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Medical staff in an operating room.

The U's "in-situ" training aims to improve group communication and dynamics in emergency and operating rooms.

Partnering with hospitals on safety training

From eNews, Oct. 26, 2006

The University of Minnesota's School of Public Health is partnering with hospitals in the Twin Cities on a first-of-its-kind simulation training to improve patient safety. While past efforts have focused on the technical skills of doctors, nurses and technicians, this new training aims to improve critical elements of safety that are much more difficult to measure, namely communication and group dynamics.

"Experts are finding that threats to patient safety are not because hospital staff lack technical skills or a commitment to safety," says University associate professor William Riley. "Rather, most often, the cause is a breakdown in communication among hospital staff."

Riley is working with Fairview Health Services to launch "In Situ" simulation training. Unlike most hospital safety training that occurs in classrooms or simulation laboratories, the In Situ training happens in real-world emergency and operating rooms. (The dictionary definition of "in situ" is "in its original place" or "on site.")

The simulation scenarios are fast-paced and involve emergency "stressors"-- something that suddenly goes wrong with a patient or procedure--to replicate key parts of the clinical environment. High-tech audio and video equipment catch the action so medical teams can review their performance in a post-simulation debriefing.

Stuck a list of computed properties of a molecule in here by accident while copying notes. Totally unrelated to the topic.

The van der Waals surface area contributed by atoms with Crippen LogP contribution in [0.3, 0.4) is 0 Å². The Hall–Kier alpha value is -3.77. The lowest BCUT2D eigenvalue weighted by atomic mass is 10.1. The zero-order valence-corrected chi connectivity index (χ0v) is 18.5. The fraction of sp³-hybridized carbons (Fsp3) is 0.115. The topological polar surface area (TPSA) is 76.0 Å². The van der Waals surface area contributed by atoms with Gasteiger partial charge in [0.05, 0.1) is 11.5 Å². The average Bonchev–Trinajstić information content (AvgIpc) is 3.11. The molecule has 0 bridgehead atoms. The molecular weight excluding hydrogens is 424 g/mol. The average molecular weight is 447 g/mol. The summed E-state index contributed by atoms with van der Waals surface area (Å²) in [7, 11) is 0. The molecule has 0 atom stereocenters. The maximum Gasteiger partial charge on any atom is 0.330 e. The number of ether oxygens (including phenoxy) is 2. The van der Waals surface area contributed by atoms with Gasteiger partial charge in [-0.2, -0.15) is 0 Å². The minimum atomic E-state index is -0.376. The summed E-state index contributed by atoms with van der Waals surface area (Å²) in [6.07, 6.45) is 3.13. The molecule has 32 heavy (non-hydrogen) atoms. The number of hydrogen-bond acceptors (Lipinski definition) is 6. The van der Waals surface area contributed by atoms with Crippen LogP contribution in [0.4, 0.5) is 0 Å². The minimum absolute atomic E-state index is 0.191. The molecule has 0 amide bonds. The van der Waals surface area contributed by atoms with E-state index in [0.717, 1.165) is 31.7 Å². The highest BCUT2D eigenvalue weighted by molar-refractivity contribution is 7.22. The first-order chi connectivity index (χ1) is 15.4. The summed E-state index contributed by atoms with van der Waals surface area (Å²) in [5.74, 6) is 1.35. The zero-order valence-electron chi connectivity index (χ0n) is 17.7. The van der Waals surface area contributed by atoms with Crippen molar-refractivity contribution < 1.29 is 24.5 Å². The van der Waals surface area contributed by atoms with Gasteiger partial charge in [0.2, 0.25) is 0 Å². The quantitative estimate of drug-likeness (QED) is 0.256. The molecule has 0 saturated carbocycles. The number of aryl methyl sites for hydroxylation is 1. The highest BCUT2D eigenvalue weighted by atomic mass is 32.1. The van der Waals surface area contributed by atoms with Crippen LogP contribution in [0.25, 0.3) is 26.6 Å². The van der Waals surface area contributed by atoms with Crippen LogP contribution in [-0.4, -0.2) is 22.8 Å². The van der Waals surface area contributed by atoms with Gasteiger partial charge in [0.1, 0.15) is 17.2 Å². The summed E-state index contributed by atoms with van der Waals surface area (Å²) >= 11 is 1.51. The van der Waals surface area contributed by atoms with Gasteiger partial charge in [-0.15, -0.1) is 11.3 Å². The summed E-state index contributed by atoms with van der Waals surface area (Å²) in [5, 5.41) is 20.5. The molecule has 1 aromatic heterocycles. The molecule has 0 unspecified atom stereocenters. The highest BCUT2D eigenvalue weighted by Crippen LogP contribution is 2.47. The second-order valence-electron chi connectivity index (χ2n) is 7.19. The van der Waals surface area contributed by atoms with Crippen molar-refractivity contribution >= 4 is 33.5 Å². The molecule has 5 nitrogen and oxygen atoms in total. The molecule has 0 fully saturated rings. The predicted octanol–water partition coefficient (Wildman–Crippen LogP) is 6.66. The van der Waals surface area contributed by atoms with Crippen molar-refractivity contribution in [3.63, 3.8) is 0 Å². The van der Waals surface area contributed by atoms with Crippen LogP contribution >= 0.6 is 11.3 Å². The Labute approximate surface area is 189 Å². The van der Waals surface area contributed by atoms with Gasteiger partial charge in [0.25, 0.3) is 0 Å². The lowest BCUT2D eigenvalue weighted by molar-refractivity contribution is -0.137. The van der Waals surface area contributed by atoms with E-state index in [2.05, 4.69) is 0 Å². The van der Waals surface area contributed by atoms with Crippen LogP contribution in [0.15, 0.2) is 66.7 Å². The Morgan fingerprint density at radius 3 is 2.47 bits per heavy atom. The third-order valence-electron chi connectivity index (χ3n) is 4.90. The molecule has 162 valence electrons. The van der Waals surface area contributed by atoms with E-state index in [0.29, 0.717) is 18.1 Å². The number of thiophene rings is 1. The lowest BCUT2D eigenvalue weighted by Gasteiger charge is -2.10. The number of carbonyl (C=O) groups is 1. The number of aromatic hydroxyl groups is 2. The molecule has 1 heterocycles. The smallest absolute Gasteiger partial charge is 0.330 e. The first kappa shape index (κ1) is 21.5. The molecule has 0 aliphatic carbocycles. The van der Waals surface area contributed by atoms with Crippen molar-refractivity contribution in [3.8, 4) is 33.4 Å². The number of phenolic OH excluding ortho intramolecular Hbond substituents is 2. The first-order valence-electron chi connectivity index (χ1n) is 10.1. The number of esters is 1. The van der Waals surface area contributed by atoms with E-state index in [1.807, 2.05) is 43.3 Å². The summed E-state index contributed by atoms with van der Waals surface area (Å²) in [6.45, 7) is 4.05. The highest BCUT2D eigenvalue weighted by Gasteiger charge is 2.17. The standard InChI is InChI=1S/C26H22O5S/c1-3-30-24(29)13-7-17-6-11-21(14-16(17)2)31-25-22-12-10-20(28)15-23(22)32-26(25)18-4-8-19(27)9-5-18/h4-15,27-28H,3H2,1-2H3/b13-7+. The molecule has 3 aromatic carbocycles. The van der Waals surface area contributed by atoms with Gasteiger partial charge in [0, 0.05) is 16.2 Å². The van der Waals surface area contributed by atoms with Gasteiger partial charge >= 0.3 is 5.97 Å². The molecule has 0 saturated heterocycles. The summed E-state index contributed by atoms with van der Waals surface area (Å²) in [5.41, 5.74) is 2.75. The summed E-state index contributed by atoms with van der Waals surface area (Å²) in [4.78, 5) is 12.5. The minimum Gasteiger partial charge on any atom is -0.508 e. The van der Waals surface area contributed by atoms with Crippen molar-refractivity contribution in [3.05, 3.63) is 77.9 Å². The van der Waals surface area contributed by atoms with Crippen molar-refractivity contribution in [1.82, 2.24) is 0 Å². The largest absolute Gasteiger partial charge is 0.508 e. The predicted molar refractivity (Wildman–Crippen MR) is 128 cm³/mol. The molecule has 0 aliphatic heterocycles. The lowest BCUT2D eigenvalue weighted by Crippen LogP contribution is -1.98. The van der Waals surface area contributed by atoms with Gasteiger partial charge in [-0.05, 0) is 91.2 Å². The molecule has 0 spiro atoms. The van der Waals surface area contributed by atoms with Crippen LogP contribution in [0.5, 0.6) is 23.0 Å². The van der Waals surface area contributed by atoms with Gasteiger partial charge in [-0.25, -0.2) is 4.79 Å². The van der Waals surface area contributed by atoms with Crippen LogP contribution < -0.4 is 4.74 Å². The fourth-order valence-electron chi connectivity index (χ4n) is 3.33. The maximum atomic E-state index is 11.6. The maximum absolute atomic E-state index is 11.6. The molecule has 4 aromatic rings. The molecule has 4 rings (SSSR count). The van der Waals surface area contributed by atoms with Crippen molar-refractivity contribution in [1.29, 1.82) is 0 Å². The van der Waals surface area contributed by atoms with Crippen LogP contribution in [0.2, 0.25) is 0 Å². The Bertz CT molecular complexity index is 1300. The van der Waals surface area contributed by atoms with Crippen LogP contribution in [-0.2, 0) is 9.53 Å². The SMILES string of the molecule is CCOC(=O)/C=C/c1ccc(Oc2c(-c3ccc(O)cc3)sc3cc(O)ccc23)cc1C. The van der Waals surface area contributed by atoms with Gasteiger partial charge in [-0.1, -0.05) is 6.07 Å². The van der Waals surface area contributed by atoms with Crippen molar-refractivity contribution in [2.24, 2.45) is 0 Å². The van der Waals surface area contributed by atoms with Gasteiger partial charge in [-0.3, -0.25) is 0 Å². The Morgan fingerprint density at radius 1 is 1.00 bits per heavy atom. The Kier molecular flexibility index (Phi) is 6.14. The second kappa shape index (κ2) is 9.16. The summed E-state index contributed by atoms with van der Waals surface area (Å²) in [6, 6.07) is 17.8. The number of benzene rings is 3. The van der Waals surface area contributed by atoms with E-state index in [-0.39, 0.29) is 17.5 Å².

Riley is working with leaders from Fairview as well as other University faculty, including Helen Hansen from the School of Nursing and Karyn Baum from the Medical School. That interdisciplinary team, in turn, is collaborating with Federal Aviation Administration pilots to develop the training. Like in the airline industry, the medical trainers track the "near-misses" of each simulation to, as Riley says, "prospectively look at potential errors."

With 14 simulations behind them and 30 scheduled for the coming year, Riley says the impact on the hospital staff has been tremendous.

"When the teams see the playback of their simulation on screen, they realize immediately where communication can be improved, processes are failed, and mistakes are made," he says. "In 25 years of training, this is the most powerful teaching method I've ever seen."

Republished from Advances, summer 2006, a publication from the School of Public Health.